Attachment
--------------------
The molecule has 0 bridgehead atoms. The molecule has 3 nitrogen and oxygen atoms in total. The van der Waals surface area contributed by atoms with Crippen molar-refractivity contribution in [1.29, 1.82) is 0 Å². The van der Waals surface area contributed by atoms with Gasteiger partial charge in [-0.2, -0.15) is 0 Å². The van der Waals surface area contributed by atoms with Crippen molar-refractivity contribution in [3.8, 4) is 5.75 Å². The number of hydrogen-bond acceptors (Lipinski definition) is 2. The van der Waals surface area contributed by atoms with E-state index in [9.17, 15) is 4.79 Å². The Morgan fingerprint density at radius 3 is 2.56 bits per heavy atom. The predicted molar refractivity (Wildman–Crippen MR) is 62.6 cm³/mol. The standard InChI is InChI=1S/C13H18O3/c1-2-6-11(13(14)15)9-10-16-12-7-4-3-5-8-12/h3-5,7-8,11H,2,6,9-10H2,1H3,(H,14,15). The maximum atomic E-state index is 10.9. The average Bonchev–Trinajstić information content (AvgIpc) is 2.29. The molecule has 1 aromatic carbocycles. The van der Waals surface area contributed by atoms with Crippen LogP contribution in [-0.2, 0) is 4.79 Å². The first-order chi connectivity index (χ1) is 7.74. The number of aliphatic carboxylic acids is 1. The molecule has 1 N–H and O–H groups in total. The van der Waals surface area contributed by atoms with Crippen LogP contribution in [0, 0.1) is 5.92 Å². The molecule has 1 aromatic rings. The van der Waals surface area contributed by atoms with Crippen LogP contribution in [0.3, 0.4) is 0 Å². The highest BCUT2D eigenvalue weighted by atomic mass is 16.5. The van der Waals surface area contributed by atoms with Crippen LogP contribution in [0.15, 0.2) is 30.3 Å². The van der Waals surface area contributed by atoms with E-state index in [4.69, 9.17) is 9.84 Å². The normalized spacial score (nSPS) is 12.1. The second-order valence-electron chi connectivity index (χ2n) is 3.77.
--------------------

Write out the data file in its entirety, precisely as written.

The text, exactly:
The molecule has 0 bridgehead atoms. The molecule has 3 nitrogen and oxygen atoms in total. The van der Waals surface area contributed by atoms with Crippen molar-refractivity contribution in [1.29, 1.82) is 0 Å². The van der Waals surface area contributed by atoms with Gasteiger partial charge in [-0.2, -0.15) is 0 Å². The van der Waals surface area contributed by atoms with Crippen molar-refractivity contribution in [3.8, 4) is 5.75 Å². The number of hydrogen-bond acceptors (Lipinski definition) is 2. The van der Waals surface area contributed by atoms with E-state index in [9.17, 15) is 4.79 Å². The Morgan fingerprint density at radius 3 is 2.56 bits per heavy atom. The predicted molar refractivity (Wildman–Crippen MR) is 62.6 cm³/mol. The standard InChI is InChI=1S/C13H18O3/c1-2-6-11(13(14)15)9-10-16-12-7-4-3-5-8-12/h3-5,7-8,11H,2,6,9-10H2,1H3,(H,14,15). The maximum atomic E-state index is 10.9. The average Bonchev–Trinajstić information content (AvgIpc) is 2.29. The molecule has 1 aromatic carbocycles. The van der Waals surface area contributed by atoms with Crippen LogP contribution in [-0.2, 0) is 4.79 Å². The first-order chi connectivity index (χ1) is 7.74. The number of aliphatic carboxylic acids is 1. The molecule has 1 N–H and O–H groups in total. The van der Waals surface area contributed by atoms with Crippen LogP contribution in [0, 0.1) is 5.92 Å². The molecule has 1 aromatic rings. The van der Waals surface area contributed by atoms with Crippen LogP contribution in [0.3, 0.4) is 0 Å². The highest BCUT2D eigenvalue weighted by atomic mass is 16.5. The van der Waals surface area contributed by atoms with Crippen LogP contribution in [0.15, 0.2) is 30.3 Å². The van der Waals surface area contributed by atoms with E-state index in [4.69, 9.17) is 9.84 Å². The normalized spacial score (nSPS) is 12.1. The second-order valence-electron chi connectivity index (χ2n) is 3.77.